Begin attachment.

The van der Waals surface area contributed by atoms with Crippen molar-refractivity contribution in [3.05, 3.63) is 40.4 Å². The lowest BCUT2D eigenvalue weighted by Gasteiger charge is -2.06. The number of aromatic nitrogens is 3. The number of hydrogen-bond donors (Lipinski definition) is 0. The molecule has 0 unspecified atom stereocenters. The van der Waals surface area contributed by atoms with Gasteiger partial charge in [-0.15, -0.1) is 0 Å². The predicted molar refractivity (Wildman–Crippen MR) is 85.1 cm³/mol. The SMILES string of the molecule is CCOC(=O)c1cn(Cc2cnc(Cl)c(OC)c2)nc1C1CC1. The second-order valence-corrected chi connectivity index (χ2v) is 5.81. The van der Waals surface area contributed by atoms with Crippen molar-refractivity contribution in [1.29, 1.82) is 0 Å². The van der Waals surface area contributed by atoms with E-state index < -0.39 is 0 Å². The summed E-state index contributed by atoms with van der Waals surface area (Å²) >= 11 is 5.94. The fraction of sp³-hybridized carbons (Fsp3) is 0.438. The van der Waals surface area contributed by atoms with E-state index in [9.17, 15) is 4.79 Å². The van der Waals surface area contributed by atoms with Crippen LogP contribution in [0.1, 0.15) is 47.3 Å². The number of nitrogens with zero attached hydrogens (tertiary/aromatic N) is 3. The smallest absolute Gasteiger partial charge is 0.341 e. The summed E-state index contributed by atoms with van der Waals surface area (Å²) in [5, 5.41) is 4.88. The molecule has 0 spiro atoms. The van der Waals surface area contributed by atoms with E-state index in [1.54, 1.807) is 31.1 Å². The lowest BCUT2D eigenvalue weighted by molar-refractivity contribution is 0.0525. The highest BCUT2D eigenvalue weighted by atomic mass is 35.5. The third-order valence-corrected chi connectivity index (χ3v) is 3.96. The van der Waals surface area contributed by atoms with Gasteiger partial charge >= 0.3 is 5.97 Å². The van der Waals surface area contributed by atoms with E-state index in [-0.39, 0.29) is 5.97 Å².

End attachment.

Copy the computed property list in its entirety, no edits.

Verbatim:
The van der Waals surface area contributed by atoms with Crippen molar-refractivity contribution in [3.05, 3.63) is 40.4 Å². The lowest BCUT2D eigenvalue weighted by Gasteiger charge is -2.06. The number of aromatic nitrogens is 3. The number of hydrogen-bond donors (Lipinski definition) is 0. The molecule has 0 unspecified atom stereocenters. The van der Waals surface area contributed by atoms with Gasteiger partial charge in [-0.15, -0.1) is 0 Å². The predicted molar refractivity (Wildman–Crippen MR) is 85.1 cm³/mol. The SMILES string of the molecule is CCOC(=O)c1cn(Cc2cnc(Cl)c(OC)c2)nc1C1CC1. The second-order valence-corrected chi connectivity index (χ2v) is 5.81. The van der Waals surface area contributed by atoms with Crippen molar-refractivity contribution in [1.29, 1.82) is 0 Å². The van der Waals surface area contributed by atoms with E-state index < -0.39 is 0 Å². The summed E-state index contributed by atoms with van der Waals surface area (Å²) >= 11 is 5.94. The fraction of sp³-hybridized carbons (Fsp3) is 0.438. The van der Waals surface area contributed by atoms with E-state index in [9.17, 15) is 4.79 Å². The van der Waals surface area contributed by atoms with Crippen LogP contribution in [0.1, 0.15) is 47.3 Å². The number of nitrogens with zero attached hydrogens (tertiary/aromatic N) is 3. The smallest absolute Gasteiger partial charge is 0.341 e. The summed E-state index contributed by atoms with van der Waals surface area (Å²) in [5, 5.41) is 4.88. The molecule has 0 spiro atoms. The van der Waals surface area contributed by atoms with E-state index in [1.54, 1.807) is 31.1 Å². The lowest BCUT2D eigenvalue weighted by molar-refractivity contribution is 0.0525. The highest BCUT2D eigenvalue weighted by atomic mass is 35.5. The third-order valence-corrected chi connectivity index (χ3v) is 3.96. The van der Waals surface area contributed by atoms with Gasteiger partial charge >= 0.3 is 5.97 Å². The van der Waals surface area contributed by atoms with E-state index in [-0.39, 0.29) is 5.97 Å².